A 2018 gender audit on elections by the Women in Politics Support Unit (WiPSU), released on Thursday, has revealed that female candidates in the July 30 polls suffered a lot of hate speech and violence, which in turn impaired their political participation.
BY VENERANDA LANGA
WiPSU director Sakhile Sifelani Ngoma, in her opening remarks at the launch of the report in Harare, described the 2018 plebiscite as “a very difficult election for women”, adding that it is now time to rethink strategies that can protect women in politics ahead of the 2023 elections.
Buhlebenkosi Tshabangu-Moyo, who presented the WiPSU gender audit report, said the 2018 election was a highly digital election, resulting in increased use of social media hate speech, with a record 2 470 candidates using social and electronic media to reach out to citizens.
“The many faces of violence attack undermine and deter women’s participation in public political affairs and in the electoral cycle,” Tshabangu-Moyo said.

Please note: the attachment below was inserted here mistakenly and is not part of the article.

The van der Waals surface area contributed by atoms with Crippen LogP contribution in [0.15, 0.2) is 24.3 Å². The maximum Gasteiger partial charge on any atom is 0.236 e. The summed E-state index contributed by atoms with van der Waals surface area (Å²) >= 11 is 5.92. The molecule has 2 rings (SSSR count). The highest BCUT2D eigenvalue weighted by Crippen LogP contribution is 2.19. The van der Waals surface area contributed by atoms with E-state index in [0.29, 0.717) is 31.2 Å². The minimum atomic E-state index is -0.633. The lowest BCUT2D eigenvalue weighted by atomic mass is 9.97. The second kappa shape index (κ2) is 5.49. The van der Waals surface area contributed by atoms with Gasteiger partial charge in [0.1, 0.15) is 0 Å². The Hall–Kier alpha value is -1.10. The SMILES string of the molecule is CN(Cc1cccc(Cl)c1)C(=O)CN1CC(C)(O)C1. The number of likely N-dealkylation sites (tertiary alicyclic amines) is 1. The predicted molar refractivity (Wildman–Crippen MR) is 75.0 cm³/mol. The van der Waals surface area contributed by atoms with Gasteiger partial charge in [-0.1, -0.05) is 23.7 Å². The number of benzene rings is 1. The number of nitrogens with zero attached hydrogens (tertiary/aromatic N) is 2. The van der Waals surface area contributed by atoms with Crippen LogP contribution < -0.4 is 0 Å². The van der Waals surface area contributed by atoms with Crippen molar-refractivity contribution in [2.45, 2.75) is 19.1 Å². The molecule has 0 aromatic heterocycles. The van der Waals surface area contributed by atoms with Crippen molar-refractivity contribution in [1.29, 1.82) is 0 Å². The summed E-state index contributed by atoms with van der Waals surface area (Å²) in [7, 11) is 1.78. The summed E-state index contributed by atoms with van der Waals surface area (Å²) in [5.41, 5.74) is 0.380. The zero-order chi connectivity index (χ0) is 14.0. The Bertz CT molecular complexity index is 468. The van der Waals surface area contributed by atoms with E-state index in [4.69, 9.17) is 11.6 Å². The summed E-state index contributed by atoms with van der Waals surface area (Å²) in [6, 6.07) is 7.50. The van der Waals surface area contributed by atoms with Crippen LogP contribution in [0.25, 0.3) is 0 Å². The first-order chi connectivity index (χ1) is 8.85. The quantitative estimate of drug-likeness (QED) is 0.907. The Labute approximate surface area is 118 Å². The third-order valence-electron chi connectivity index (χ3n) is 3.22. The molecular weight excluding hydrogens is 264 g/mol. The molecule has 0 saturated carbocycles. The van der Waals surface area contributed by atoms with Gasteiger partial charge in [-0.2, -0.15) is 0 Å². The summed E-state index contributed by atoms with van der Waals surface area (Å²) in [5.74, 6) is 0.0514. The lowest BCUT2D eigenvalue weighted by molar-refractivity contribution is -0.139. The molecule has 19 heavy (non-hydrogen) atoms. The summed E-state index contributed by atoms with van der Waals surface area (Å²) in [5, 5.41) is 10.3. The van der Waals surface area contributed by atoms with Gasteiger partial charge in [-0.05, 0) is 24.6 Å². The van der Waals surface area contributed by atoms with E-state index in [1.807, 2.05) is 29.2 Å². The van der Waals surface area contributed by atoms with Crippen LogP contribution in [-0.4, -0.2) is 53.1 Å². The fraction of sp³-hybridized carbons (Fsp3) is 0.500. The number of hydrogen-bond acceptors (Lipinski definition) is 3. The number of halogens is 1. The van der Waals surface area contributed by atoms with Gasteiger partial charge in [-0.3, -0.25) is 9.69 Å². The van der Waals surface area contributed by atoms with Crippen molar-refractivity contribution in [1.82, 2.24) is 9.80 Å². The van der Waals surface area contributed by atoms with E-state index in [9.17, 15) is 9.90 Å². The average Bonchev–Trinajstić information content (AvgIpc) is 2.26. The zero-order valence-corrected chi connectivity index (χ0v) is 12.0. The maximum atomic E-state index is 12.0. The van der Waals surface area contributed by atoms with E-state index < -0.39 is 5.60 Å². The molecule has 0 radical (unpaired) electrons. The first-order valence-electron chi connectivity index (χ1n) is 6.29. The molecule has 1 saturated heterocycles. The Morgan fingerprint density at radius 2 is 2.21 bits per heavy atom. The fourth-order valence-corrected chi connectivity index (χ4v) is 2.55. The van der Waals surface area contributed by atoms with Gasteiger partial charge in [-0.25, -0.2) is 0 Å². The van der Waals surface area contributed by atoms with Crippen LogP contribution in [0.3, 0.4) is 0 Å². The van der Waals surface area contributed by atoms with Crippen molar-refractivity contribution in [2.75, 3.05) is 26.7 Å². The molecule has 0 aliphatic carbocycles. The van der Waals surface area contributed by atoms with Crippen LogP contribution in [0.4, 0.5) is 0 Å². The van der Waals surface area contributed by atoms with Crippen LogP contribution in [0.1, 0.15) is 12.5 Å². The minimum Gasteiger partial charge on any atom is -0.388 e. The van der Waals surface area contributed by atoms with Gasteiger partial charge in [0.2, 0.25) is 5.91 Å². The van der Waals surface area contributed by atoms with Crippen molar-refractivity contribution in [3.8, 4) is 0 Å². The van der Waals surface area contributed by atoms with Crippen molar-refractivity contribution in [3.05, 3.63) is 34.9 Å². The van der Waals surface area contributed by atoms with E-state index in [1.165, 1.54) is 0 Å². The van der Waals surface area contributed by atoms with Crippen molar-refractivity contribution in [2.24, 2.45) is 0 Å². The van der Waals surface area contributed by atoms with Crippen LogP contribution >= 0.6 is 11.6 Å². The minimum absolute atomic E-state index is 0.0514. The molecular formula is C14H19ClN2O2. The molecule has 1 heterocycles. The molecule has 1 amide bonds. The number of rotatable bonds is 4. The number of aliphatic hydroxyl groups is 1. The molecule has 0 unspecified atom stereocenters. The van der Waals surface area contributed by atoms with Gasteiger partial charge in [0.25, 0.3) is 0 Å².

“A record of 1 822 women contested for seats in the 2018 elections, an increase of over 900 women since the 2013 elections,” she said.
Rumbi Katedza, who presented the WiPSU report on hate speech, said in their tracking from the month of January 2017 to November 30 2018 (23 months), it was revealed that 3 122 incidents of hate speech, with 57% of the perpetrators being male and 43% being female, were exposed.
“A total of 1 699 women candidates were targets of hate speech, while 949 males were victims of hate speech. It becomes clear that women contesting in elections are subjected to the abusiveness of hate speech twice more than their male counterparts, raising the issue of discriminatory practices within the political context, undermining women rights to equal opportunities,” Katedza said.
She said there was also hate speech churned out by members of the public (60%) during the elections, which shows that there is need for voter education which speaks to the code of conduct.
“All presidential candidates were subjected to hate speech. Women presidential candidates were subject to double the hate speech that their male counterparts received.
Four hundred and twenty one incidents of hate speech against women presidential candidates were recorded, compared to 256 incidents targeted on male presidential candidates,” Katedza said.